Sarah Brill, Science and Technology Editor
The most overlooked, unappreciated, and underfunded program in high schools and colleges is theatre. Theatre, one of the most heartwarming, transformative, and artistic experiences a person can have whether on stage or off stage.
I started acting at the age of five in my synagogue youth theatre production of “Hanukkah: The Festival of Lights.” I believe I played the most important role of my theatrical career in that show, starring as a candle. In some ways, it was the most important role in my life because it made me realize that theatre was probably the best thing to grace the planet. Since my candle debut, I have performed on mainstage, black box stages, and performing arts stages, but the one thing I have taken away from all of those experiences is that without them, I would not be the person I am today. Now you may be thinking: isn’t that true for all experiences? All experiences shape us, right? I would say yes and no.
Theatre in particular serves as an outlet for myself and for many others. It harbors an atmosphere of inclusivity that might or might not be found elsewhere. Some may look to the theatre as an escape. An escape from life at home or from a school that thinks you are too quirky or weird. For the audience, that quirky-weirdness translates into an exceptional character. For actors, those two hours of performance feels like five minutes of pure bliss where we don’t get to be ourselves, instead we get to portray magical dwarfs or townsfolk living in the 1960s. For two hours, everyone is at ease with themselves and their life because, and I hate to sound cliche, the theatre is a truly magical place.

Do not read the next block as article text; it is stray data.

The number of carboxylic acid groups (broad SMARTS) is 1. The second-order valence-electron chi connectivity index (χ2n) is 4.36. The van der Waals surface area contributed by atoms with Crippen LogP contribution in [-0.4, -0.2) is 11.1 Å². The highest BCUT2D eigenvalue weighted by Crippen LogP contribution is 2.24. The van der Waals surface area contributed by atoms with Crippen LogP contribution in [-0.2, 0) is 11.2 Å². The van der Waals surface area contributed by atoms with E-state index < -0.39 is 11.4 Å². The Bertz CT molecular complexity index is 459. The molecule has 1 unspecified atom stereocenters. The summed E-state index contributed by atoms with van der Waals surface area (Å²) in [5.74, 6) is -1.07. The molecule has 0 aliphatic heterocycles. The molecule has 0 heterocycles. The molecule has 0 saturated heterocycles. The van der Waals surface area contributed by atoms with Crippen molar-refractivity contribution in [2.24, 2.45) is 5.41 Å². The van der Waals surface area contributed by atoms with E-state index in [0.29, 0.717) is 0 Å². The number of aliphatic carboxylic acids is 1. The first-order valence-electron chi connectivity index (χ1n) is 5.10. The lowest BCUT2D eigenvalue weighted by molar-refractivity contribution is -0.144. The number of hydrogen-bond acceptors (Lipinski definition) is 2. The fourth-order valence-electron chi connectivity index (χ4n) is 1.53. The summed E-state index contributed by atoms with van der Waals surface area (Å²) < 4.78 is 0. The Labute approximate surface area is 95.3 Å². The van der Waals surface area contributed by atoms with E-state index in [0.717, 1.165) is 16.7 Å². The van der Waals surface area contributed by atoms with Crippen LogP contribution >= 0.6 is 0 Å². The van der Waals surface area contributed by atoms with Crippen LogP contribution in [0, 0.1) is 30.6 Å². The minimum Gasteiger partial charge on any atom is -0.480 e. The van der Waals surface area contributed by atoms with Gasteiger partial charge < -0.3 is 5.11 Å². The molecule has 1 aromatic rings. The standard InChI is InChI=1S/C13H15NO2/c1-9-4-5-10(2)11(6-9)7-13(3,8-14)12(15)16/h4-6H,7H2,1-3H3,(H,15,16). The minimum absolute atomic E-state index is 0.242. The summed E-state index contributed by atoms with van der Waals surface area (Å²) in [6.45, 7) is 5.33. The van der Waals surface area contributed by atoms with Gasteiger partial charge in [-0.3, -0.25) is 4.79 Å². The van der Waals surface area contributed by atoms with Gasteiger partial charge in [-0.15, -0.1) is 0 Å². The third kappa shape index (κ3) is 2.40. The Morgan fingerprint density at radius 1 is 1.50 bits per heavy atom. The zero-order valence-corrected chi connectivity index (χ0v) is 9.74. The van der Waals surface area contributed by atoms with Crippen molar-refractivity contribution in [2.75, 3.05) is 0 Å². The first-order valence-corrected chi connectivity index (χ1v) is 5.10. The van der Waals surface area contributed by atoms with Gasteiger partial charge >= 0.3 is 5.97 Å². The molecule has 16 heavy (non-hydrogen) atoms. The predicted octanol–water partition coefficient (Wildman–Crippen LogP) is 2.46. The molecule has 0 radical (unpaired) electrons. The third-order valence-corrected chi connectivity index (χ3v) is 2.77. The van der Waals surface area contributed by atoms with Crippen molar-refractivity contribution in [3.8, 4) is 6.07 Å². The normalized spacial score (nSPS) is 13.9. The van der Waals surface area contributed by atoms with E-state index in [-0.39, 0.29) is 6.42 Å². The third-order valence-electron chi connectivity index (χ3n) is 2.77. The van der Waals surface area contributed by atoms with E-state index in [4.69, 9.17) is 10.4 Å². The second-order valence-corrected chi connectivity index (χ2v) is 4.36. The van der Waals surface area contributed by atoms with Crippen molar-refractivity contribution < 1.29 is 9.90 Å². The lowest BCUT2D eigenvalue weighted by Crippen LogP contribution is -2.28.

In my last mainstage production, closing out my senior year of high school, the atmosphere in the theatre academy which I attended was tense. Our theatre was run on donations and community support, but with all the funds going towards other, “more important,” activities it seemed like it would be the end of my theatre, regardless of if I was graduating or not. The high school theatre programs and theatre companies in my city, and in many other cities across the U.S., were, and still are, facing an economic drought. Money is distributed elsewhere leaving the theatre and many other artistic programs, including studio art and video production, in a hole. What many people do not understand or fail to realize is that these types of programs serve as lifesavers for many of the students who perform there. College and especially high school social life has been built upon a hierarchy of jocks, nerds, and dorks, and the theatre serves as the only place where all of those people, no matter what status they fall under, can come together and create or experience a piece of art. So when I say the theatre is truly the most magical place in the minds of many, I truly mean it. My only hope is that one day other people can see that art, in any form, is worth just as much as an investment as any other program.